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David Kubiak’s Unorthodox Path to MLB

Somerset Patriots starting pitcher David Kubiak won Atlantic League pitcher of the month for the first month of the 2019 season. Through June 9, Kubiak led the league with 51 strikeouts and a 1.38 ERA. He was second in the league with five wins.

The big righty from Riverhead, NY is now in his third season with Somerset, and his fourth season in the Atlantic League. He is currently one of the top pitchers in the ALPB, but it was just a few years ago that Kubiak didn’t play baseball for a season, and considered retiring.

Somerset Patriots

“I didn’t really have any place to play. I got a little job in Manhattan at a hedge fund…doing kind of the rat race thing,” Kubiak tells me in the Patriots dugout during batting practice. “So far yea (I’m glad I didn’t retire). If I get to the big leagues, it will be a real good payoff.”

The big leagues may seem far-fetched, but for a pitcher with the make-up and four-pitch repertoire of Kubiak, it’s not. The Atlantic League is known for having a very high level of talent, and when players are signed out of the league, they often go to Triple-A, only one call away from the big leagues.

Kubiak was the Pitcher of the Month, but ALPB Player of the Month was Dante Bichette Jr. who was signed by the Washington Nationals just one day later. Could Kubiak be the next Atlantic Leaguer to make a push for the big leagues?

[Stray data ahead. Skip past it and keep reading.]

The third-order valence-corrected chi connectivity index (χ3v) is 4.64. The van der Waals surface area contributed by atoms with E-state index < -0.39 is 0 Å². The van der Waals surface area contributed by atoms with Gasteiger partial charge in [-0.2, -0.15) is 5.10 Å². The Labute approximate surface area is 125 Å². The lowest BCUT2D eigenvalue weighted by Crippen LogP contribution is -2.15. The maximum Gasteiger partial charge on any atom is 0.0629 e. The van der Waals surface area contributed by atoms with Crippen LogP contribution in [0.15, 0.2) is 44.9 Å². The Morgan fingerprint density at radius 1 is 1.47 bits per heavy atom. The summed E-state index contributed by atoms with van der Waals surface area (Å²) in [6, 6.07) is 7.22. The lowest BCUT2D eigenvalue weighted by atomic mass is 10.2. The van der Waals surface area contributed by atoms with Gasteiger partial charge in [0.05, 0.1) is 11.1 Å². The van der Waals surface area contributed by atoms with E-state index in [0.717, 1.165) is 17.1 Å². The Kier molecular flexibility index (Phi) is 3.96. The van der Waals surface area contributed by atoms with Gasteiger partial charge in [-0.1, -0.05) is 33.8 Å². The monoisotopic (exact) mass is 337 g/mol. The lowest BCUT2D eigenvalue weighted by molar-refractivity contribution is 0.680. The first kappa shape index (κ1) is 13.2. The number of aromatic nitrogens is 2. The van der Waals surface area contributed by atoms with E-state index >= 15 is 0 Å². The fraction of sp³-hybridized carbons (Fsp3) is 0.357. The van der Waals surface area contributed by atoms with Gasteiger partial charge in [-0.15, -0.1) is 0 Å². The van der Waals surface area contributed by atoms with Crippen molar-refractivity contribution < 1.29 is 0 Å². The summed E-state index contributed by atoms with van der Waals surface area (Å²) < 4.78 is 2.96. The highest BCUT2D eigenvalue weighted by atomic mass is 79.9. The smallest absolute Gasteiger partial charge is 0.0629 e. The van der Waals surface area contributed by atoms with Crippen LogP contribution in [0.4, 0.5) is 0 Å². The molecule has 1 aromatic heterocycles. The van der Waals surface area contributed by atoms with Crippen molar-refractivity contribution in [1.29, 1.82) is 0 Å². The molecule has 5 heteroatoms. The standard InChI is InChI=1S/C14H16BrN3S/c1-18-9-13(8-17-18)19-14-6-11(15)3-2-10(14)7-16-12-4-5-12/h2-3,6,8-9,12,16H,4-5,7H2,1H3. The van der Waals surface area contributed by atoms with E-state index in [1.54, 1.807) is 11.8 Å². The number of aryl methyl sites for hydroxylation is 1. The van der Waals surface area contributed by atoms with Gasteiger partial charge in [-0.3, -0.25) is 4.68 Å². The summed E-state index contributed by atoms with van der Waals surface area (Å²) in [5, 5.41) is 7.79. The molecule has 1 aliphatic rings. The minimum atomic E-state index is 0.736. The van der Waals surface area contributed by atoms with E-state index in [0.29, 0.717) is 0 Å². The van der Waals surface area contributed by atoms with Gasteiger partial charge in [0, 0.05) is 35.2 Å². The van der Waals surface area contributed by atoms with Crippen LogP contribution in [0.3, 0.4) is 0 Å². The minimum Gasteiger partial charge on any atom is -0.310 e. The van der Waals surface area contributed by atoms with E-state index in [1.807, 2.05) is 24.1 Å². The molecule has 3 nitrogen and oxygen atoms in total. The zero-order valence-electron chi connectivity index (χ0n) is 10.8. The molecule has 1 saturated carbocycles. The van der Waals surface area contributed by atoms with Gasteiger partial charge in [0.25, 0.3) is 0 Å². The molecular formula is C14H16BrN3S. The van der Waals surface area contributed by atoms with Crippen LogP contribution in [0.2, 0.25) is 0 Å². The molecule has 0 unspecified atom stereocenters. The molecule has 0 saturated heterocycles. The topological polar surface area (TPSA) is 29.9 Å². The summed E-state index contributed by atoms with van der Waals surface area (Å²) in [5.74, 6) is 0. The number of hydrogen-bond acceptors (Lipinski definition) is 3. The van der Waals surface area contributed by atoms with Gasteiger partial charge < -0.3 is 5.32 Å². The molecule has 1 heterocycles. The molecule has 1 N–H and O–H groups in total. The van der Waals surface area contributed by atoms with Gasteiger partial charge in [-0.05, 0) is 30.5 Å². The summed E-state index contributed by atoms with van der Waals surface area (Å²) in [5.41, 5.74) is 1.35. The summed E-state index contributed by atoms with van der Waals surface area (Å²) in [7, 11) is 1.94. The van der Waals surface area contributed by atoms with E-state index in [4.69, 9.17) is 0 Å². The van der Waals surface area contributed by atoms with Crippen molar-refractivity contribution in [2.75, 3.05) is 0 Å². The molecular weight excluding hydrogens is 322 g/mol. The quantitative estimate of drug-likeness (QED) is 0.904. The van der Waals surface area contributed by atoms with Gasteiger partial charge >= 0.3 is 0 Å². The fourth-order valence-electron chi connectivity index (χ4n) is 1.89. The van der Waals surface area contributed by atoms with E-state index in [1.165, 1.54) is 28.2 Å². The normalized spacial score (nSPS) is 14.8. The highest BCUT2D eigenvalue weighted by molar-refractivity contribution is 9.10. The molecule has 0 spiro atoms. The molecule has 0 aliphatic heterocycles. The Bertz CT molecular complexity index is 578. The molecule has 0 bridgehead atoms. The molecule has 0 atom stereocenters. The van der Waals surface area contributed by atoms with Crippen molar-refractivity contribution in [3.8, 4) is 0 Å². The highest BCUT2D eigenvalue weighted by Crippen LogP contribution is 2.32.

“I’m really just trying not to think about it,” Kubiak explained. “I’ve had blinders on for that over the last few months trying just not to jinx myself or think about it because it’s out of my control.”

Sunday, Kubiak toed the mound at TD Bank Ballpark in front of a packed crowd of nearly 7,000 as he dominated the York Revolution. In six innings of work, he struck out seven and allowed only three hits.

“It’s great. They (The Somerset Patriots) have been nothing short of amazing. This is home in indy ball for me,” Kubiak says regarding his time with Somerset. Through ups and downs, and over 200 games pitched in professional baseball without making it to the big leagues, David Kubiak is still fighting and isn’t looking to give up anytime soon.

“You’ve got to fail to succeed. I don’t think anyone has done well every day they’ve come out here. And you have to learn to deal with that. Failures just part of success,” Kubiak concluded.

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Eli Fishman is a 16-year old college and minor league baseball writer for Double G Sports. He writes about MLB and MLB Draft prospects. Eli has experience broadcasting college baseball and has his own website and YouTube channel where he interviews professional baseball players.
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